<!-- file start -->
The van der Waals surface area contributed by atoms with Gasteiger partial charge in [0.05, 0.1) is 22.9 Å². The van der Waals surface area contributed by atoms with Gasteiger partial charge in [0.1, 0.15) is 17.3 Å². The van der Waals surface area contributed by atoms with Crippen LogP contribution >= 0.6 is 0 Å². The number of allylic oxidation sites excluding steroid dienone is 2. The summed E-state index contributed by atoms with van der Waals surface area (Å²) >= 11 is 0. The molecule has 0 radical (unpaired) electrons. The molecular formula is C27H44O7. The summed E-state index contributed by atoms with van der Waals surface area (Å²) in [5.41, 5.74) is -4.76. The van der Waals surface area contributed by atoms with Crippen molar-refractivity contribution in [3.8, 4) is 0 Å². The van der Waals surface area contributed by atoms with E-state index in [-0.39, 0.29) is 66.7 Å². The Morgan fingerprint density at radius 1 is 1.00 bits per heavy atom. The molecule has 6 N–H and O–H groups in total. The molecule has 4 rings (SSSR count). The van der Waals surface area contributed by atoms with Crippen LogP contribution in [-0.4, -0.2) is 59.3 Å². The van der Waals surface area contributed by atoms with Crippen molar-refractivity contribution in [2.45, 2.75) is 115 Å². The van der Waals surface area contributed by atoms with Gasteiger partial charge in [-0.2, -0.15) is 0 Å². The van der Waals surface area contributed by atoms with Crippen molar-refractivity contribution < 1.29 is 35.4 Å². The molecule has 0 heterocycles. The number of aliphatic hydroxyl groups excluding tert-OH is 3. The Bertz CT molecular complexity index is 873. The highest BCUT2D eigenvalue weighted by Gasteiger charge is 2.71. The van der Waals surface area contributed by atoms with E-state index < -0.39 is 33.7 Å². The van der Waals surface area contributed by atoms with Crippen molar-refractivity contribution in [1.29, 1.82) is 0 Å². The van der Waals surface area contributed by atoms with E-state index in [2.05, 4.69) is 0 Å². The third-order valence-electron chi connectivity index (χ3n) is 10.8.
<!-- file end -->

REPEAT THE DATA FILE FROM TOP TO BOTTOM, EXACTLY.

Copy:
The van der Waals surface area contributed by atoms with Gasteiger partial charge in [0.05, 0.1) is 22.9 Å². The van der Waals surface area contributed by atoms with Gasteiger partial charge in [0.1, 0.15) is 17.3 Å². The van der Waals surface area contributed by atoms with Crippen LogP contribution >= 0.6 is 0 Å². The number of allylic oxidation sites excluding steroid dienone is 2. The summed E-state index contributed by atoms with van der Waals surface area (Å²) >= 11 is 0. The molecule has 0 radical (unpaired) electrons. The molecular formula is C27H44O7. The summed E-state index contributed by atoms with van der Waals surface area (Å²) in [5.41, 5.74) is -4.76. The van der Waals surface area contributed by atoms with Crippen molar-refractivity contribution in [3.8, 4) is 0 Å². The van der Waals surface area contributed by atoms with E-state index in [-0.39, 0.29) is 66.7 Å². The Morgan fingerprint density at radius 1 is 1.00 bits per heavy atom. The molecule has 6 N–H and O–H groups in total. The molecule has 4 rings (SSSR count). The van der Waals surface area contributed by atoms with Crippen LogP contribution in [-0.4, -0.2) is 59.3 Å². The van der Waals surface area contributed by atoms with Crippen molar-refractivity contribution in [2.45, 2.75) is 115 Å². The van der Waals surface area contributed by atoms with Gasteiger partial charge in [-0.2, -0.15) is 0 Å². The van der Waals surface area contributed by atoms with Crippen molar-refractivity contribution < 1.29 is 35.4 Å². The molecule has 0 heterocycles. The number of aliphatic hydroxyl groups excluding tert-OH is 3. The Bertz CT molecular complexity index is 873. The highest BCUT2D eigenvalue weighted by Gasteiger charge is 2.71. The van der Waals surface area contributed by atoms with E-state index < -0.39 is 33.7 Å². The van der Waals surface area contributed by atoms with Crippen molar-refractivity contribution in [1.29, 1.82) is 0 Å². The van der Waals surface area contributed by atoms with E-state index in [2.05, 4.69) is 0 Å². The third-order valence-electron chi connectivity index (χ3n) is 10.8.